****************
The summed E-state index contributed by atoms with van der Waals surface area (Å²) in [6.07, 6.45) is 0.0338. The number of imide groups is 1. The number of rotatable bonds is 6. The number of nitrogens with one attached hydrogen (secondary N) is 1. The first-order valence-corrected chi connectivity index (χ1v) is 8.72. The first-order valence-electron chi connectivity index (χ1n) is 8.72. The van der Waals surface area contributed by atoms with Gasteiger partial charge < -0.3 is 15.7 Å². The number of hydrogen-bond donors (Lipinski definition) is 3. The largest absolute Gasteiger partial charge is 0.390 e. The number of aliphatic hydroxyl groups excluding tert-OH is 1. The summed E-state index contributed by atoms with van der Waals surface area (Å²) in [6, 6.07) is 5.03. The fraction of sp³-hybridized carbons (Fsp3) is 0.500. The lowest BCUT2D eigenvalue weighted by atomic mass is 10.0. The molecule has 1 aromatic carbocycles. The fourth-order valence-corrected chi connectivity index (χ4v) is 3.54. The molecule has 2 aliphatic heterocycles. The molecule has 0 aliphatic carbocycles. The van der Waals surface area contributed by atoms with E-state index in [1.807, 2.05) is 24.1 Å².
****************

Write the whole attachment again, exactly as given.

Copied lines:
The summed E-state index contributed by atoms with van der Waals surface area (Å²) in [6.07, 6.45) is 0.0338. The number of imide groups is 1. The number of rotatable bonds is 6. The number of nitrogens with one attached hydrogen (secondary N) is 1. The first-order valence-corrected chi connectivity index (χ1v) is 8.72. The first-order valence-electron chi connectivity index (χ1n) is 8.72. The van der Waals surface area contributed by atoms with Gasteiger partial charge < -0.3 is 15.7 Å². The number of hydrogen-bond donors (Lipinski definition) is 3. The largest absolute Gasteiger partial charge is 0.390 e. The number of aliphatic hydroxyl groups excluding tert-OH is 1. The summed E-state index contributed by atoms with van der Waals surface area (Å²) in [6, 6.07) is 5.03. The fraction of sp³-hybridized carbons (Fsp3) is 0.500. The lowest BCUT2D eigenvalue weighted by atomic mass is 10.0. The molecule has 1 aromatic carbocycles. The fourth-order valence-corrected chi connectivity index (χ4v) is 3.54. The molecule has 2 aliphatic heterocycles. The molecule has 0 aliphatic carbocycles. The van der Waals surface area contributed by atoms with E-state index in [1.807, 2.05) is 24.1 Å².